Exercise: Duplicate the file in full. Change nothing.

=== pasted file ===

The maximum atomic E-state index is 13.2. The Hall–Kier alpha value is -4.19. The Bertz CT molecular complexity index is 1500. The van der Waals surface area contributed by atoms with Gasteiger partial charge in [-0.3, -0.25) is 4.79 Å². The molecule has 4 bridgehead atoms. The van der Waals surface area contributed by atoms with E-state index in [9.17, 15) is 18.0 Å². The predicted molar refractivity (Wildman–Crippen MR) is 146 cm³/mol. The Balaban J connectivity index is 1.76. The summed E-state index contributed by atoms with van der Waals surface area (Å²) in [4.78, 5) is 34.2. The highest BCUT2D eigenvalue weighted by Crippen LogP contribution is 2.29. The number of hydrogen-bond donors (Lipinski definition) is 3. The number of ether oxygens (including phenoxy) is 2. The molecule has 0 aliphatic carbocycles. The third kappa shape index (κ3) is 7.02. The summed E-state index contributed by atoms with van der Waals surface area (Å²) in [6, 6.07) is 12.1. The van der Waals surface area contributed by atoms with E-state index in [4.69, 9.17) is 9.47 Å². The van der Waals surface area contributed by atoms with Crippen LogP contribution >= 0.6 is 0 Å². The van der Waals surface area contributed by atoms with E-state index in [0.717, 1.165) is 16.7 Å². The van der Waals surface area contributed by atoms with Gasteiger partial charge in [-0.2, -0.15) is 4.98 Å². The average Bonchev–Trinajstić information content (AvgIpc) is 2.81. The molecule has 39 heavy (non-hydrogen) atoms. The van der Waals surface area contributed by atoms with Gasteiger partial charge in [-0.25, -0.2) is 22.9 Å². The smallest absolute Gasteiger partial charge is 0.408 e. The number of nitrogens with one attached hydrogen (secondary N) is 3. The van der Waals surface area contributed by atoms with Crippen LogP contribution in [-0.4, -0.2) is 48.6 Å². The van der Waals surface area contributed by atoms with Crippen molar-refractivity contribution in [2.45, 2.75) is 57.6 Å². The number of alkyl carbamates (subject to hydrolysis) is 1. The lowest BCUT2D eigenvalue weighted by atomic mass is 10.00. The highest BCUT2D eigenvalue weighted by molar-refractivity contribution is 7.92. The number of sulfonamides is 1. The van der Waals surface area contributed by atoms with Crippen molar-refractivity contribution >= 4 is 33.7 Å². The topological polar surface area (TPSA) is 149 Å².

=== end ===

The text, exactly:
The maximum atomic E-state index is 13.2. The Hall–Kier alpha value is -4.19. The Bertz CT molecular complexity index is 1500. The van der Waals surface area contributed by atoms with Gasteiger partial charge in [-0.3, -0.25) is 4.79 Å². The molecule has 4 bridgehead atoms. The van der Waals surface area contributed by atoms with E-state index in [9.17, 15) is 18.0 Å². The predicted molar refractivity (Wildman–Crippen MR) is 146 cm³/mol. The Balaban J connectivity index is 1.76. The summed E-state index contributed by atoms with van der Waals surface area (Å²) in [4.78, 5) is 34.2. The highest BCUT2D eigenvalue weighted by Crippen LogP contribution is 2.29. The number of hydrogen-bond donors (Lipinski definition) is 3. The number of ether oxygens (including phenoxy) is 2. The molecule has 0 aliphatic carbocycles. The third kappa shape index (κ3) is 7.02. The summed E-state index contributed by atoms with van der Waals surface area (Å²) in [6, 6.07) is 12.1. The van der Waals surface area contributed by atoms with E-state index in [4.69, 9.17) is 9.47 Å². The van der Waals surface area contributed by atoms with Crippen LogP contribution >= 0.6 is 0 Å². The van der Waals surface area contributed by atoms with E-state index in [0.717, 1.165) is 16.7 Å². The van der Waals surface area contributed by atoms with Gasteiger partial charge in [-0.2, -0.15) is 4.98 Å². The average Bonchev–Trinajstić information content (AvgIpc) is 2.81. The molecule has 39 heavy (non-hydrogen) atoms. The van der Waals surface area contributed by atoms with Gasteiger partial charge in [-0.25, -0.2) is 22.9 Å². The smallest absolute Gasteiger partial charge is 0.408 e. The number of nitrogens with one attached hydrogen (secondary N) is 3. The van der Waals surface area contributed by atoms with Crippen LogP contribution in [-0.4, -0.2) is 48.6 Å². The van der Waals surface area contributed by atoms with Crippen molar-refractivity contribution in [2.45, 2.75) is 57.6 Å². The number of alkyl carbamates (subject to hydrolysis) is 1. The lowest BCUT2D eigenvalue weighted by atomic mass is 10.00. The highest BCUT2D eigenvalue weighted by molar-refractivity contribution is 7.92. The number of sulfonamides is 1. The van der Waals surface area contributed by atoms with Crippen molar-refractivity contribution >= 4 is 33.7 Å². The topological polar surface area (TPSA) is 149 Å².